A Secret History of Consciousness

A Secret History of Consciousness

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By Gary Lachman (Author), Colin Wilson (Foreword)

Published by Lindisfarne Books (May 1, 2003) Buy this Book!

This book is essential reading for anyone who seeks to understand human consciousness. It is astounding to think that we explore the depths of the ocean and the outer reaches of space without putting a similar effort into exploring the true nature of the human mind. Perhaps I am expecting too much of those who have the resources for such exploration.

Machines may assist in identifying left and right brain, the activity of neurons and so forth, but they will never enlighten our understanding of perception, cognition and other facets of consciousness. Gary Lachman clearly explains how consciousness itself can unravel its mystery. He traces the ideas of many great minds and pulls them together in a way that makes it clear that human consciousness evolves and in particular, self-consciousness. Here lies the key; have we developed our own self-consciousness or do we still rely on group consciousness. Perhaps this idea holds a clue for our scientists.

Who better than Gary Lachman, the Science Writer, to scope human consciousness in the way he has in this book? The evolution of self-consciousness is in our face every day. How many young people die as they challenge themselves in extreme sports? How many people create unnecessary difficulties for themselves and what about the bizarre practice of self-harm.

Lachman makes this point when he writes: “[Colin] Wilson recognised that the attraction of inconvenience and living dangerously is not in the actual problems or challenges they present, but in the focus and concentration we bring to bear on meeting them. Heidegger and Gurdjieff hit the nail on the head when they said that the thought of one’s death can lead to an experience of “being” – the thought, not the actual confrontation.”

I will be referring back to this book often as I seek to understand the development of my own consciousness as well as the challenges that we face as a human race living in today’s world. – Review by Kristina Kaine

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  1. April 28th, 2017 at 13:04
    Quote | #1

    I do very much appreciate Kristina Kaine’s reviews for this Blog, and also those of works or books out of Anthroposophy, as well as Anna Sclar’s comments.

    I was recently very moved to read a portion near the end of the book “Human and Cosmic Thought,” Four Lectures by Rudolf Steiner, 1914 (published by the Rudolf Steiner Press), very relevant to “…In the Spirit of Franz Brentano”, and wanted to share it here.

    “[Regarding] contemporary physiology e.g., ‘motor’ and ‘sensory’ nerves. [This] acts as a hindrance to all true knowledge of the nature of thought and the nature of the soul. Never will it be possible to understand human thought if physiology sets up such an obstacle to true knowledge. But things have gone so far that an indefensible physiology forms the introduction to every textbook of psychology and teaching about the mind and makes it dependent on falsity. Therewith the door is bolted also against knowledge of cosmic thought.” His pain in communicating these facts of his time, and our time still, is obvious and painful to read. He had spoken many times of the tragedy of Nietsche.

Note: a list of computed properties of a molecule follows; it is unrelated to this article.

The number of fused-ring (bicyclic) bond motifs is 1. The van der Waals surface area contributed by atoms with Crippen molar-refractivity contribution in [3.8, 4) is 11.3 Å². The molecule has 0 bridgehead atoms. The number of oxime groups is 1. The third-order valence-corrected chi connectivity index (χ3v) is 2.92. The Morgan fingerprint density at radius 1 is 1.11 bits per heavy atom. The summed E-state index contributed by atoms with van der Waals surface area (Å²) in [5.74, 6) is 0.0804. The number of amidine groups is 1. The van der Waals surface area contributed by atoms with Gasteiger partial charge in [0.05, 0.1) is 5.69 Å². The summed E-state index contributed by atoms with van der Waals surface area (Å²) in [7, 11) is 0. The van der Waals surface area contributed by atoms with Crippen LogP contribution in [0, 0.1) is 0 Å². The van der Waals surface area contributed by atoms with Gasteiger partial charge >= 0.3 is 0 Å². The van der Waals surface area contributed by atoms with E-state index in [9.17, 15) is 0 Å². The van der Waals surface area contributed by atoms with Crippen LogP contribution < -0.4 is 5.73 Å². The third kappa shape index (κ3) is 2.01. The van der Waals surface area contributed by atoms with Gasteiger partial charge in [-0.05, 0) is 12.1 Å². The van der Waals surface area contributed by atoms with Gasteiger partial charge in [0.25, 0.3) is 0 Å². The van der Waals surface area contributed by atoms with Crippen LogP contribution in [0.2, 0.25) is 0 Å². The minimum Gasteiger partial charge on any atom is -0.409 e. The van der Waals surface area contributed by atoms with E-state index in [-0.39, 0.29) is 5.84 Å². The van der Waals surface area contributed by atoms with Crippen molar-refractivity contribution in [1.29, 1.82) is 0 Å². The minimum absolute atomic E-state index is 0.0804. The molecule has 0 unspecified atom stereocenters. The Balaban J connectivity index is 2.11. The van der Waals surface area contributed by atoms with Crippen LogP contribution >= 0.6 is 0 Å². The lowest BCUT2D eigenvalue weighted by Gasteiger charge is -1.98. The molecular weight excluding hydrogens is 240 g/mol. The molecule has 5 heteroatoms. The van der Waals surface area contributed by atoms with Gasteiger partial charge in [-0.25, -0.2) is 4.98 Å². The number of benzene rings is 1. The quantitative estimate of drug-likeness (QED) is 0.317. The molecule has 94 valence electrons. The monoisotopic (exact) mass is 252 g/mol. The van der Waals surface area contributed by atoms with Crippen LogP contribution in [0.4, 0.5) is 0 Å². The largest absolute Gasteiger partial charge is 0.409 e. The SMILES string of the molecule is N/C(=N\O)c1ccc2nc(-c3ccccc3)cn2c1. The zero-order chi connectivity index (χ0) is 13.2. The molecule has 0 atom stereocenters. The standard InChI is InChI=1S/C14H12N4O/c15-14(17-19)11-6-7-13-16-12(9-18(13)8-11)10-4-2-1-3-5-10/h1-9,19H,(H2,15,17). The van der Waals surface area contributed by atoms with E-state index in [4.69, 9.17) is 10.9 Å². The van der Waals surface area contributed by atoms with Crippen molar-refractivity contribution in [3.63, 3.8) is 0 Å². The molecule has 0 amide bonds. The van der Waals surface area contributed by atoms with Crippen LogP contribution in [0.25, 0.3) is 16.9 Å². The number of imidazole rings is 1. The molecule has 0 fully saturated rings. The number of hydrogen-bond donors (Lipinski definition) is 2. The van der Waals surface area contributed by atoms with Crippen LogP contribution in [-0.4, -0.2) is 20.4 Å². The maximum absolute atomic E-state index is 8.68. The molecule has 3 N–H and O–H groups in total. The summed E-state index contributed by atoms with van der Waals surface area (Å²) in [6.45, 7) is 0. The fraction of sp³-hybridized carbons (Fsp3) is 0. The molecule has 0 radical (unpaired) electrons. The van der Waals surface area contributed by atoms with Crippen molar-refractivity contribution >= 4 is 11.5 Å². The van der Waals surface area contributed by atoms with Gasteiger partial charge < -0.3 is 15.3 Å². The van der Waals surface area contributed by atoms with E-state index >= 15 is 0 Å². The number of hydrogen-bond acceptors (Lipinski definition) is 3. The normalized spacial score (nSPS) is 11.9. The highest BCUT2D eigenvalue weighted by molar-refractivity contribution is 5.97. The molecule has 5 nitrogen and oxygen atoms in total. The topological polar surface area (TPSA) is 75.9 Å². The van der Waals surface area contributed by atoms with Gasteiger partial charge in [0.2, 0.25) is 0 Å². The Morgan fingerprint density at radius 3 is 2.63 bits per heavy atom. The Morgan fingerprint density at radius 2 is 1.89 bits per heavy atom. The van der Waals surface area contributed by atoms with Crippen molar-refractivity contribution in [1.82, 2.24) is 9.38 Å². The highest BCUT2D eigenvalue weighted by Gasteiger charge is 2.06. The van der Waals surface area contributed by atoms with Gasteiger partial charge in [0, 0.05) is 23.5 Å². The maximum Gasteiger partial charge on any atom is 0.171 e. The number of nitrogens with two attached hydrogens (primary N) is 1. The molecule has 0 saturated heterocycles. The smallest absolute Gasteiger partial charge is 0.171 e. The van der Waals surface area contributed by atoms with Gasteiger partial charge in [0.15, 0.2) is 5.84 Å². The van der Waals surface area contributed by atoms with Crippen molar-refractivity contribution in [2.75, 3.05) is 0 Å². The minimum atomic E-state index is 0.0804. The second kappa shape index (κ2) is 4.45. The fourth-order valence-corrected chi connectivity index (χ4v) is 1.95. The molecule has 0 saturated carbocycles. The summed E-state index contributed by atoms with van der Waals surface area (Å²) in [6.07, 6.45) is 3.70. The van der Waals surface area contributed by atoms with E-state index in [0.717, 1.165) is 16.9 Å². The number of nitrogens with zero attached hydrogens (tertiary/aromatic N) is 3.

Thus: “…in the spirit of Franz Brentano” and “The challenges that we face as a human race living in today’s world.”

    Martha Keltz

  2. April 30th, 2017 at 08:40
    Quote | #2

    I will just add today that I believe that in order to understand how such an initiative as “Now I See..” could be taken further (especially anthroposophically) by contributors, it is best to first undertake a study of Astronomy, followed by Astrosophy – especially authors Elizabeth Vreede and Willi Sucher – if this will be necessary to come to a better understanding of “Human and Cosmic Thought” (as I’ve personally had to do). Its four enlightening lectures can relate to all of the book reviews as are available on “Now I See…”, books by such different authors and personalities as John Kroger, Walter Russell and Gary Lachman (thanks to the RS Archive.)

    RS quote: “One can especially cultivate each of these seven world-outlook-moods, and each of them can exist in one or other shade… What I have just depicted is actually the spiritual correlative of what we find externally in the world as the relations between the signs of the Zodiac and the planets, the seven planets familiar in Spiritual Science..” Gnosticism as Saturn, Logicism as Jupiter, Voluntarism as Mars, Empiricism as Sun, Mysticism as Venus, Transcendentalism as Mercury, Occultism as Moon.

    Sure enough —

    RS: “One can be all of the seven – or have – all of the seven world-outlooks to circle round the 12 ‘at rest’ world-outlooks, and there can be no others, only transitions from one to the other.”


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